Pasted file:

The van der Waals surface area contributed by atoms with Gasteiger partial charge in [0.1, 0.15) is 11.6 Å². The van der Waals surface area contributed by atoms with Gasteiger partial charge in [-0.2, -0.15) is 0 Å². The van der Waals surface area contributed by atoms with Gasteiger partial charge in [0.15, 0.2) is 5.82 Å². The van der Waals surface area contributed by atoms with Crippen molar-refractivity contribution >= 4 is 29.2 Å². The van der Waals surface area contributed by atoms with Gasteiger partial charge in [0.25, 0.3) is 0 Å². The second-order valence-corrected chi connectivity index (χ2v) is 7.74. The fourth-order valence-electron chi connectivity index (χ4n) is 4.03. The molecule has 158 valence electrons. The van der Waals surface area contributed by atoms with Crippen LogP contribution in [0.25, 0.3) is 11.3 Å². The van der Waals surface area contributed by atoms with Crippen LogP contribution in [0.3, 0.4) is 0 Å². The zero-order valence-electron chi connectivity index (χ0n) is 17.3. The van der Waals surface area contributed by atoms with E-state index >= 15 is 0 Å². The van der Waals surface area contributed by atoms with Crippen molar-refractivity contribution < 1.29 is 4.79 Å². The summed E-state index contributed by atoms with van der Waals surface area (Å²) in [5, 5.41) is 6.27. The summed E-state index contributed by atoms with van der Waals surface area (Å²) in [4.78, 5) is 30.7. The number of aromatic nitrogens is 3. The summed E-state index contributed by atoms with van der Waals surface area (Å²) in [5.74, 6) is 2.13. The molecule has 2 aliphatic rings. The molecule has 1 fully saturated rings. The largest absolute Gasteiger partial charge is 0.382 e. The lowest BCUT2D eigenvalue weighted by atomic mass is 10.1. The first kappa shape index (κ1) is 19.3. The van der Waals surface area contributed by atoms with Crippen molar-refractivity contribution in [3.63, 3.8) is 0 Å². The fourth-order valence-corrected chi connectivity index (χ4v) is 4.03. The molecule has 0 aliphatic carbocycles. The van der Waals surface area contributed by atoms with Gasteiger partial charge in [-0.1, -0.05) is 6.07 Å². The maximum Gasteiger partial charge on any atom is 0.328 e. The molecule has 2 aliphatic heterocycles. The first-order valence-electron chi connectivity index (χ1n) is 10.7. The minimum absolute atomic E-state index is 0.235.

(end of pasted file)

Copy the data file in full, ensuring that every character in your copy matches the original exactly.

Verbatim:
The van der Waals surface area contributed by atoms with Gasteiger partial charge in [0.1, 0.15) is 11.6 Å². The van der Waals surface area contributed by atoms with Gasteiger partial charge in [-0.2, -0.15) is 0 Å². The van der Waals surface area contributed by atoms with Gasteiger partial charge in [0.15, 0.2) is 5.82 Å². The van der Waals surface area contributed by atoms with Crippen molar-refractivity contribution >= 4 is 29.2 Å². The van der Waals surface area contributed by atoms with Gasteiger partial charge in [0.25, 0.3) is 0 Å². The second-order valence-corrected chi connectivity index (χ2v) is 7.74. The fourth-order valence-electron chi connectivity index (χ4n) is 4.03. The molecule has 158 valence electrons. The van der Waals surface area contributed by atoms with Crippen LogP contribution in [0.25, 0.3) is 11.3 Å². The van der Waals surface area contributed by atoms with Crippen LogP contribution in [0.3, 0.4) is 0 Å². The zero-order valence-electron chi connectivity index (χ0n) is 17.3. The van der Waals surface area contributed by atoms with E-state index >= 15 is 0 Å². The van der Waals surface area contributed by atoms with Crippen molar-refractivity contribution < 1.29 is 4.79 Å². The summed E-state index contributed by atoms with van der Waals surface area (Å²) in [5, 5.41) is 6.27. The summed E-state index contributed by atoms with van der Waals surface area (Å²) in [4.78, 5) is 30.7. The number of aromatic nitrogens is 3. The summed E-state index contributed by atoms with van der Waals surface area (Å²) in [5.74, 6) is 2.13. The molecule has 2 aliphatic rings. The molecule has 1 fully saturated rings. The largest absolute Gasteiger partial charge is 0.382 e. The lowest BCUT2D eigenvalue weighted by atomic mass is 10.1. The first kappa shape index (κ1) is 19.3. The van der Waals surface area contributed by atoms with Crippen molar-refractivity contribution in [3.63, 3.8) is 0 Å². The fourth-order valence-corrected chi connectivity index (χ4v) is 4.03. The molecule has 0 aliphatic carbocycles. The van der Waals surface area contributed by atoms with Gasteiger partial charge in [-0.1, -0.05) is 6.07 Å². The maximum Gasteiger partial charge on any atom is 0.328 e. The molecule has 2 aliphatic heterocycles. The first-order valence-electron chi connectivity index (χ1n) is 10.7. The minimum absolute atomic E-state index is 0.235.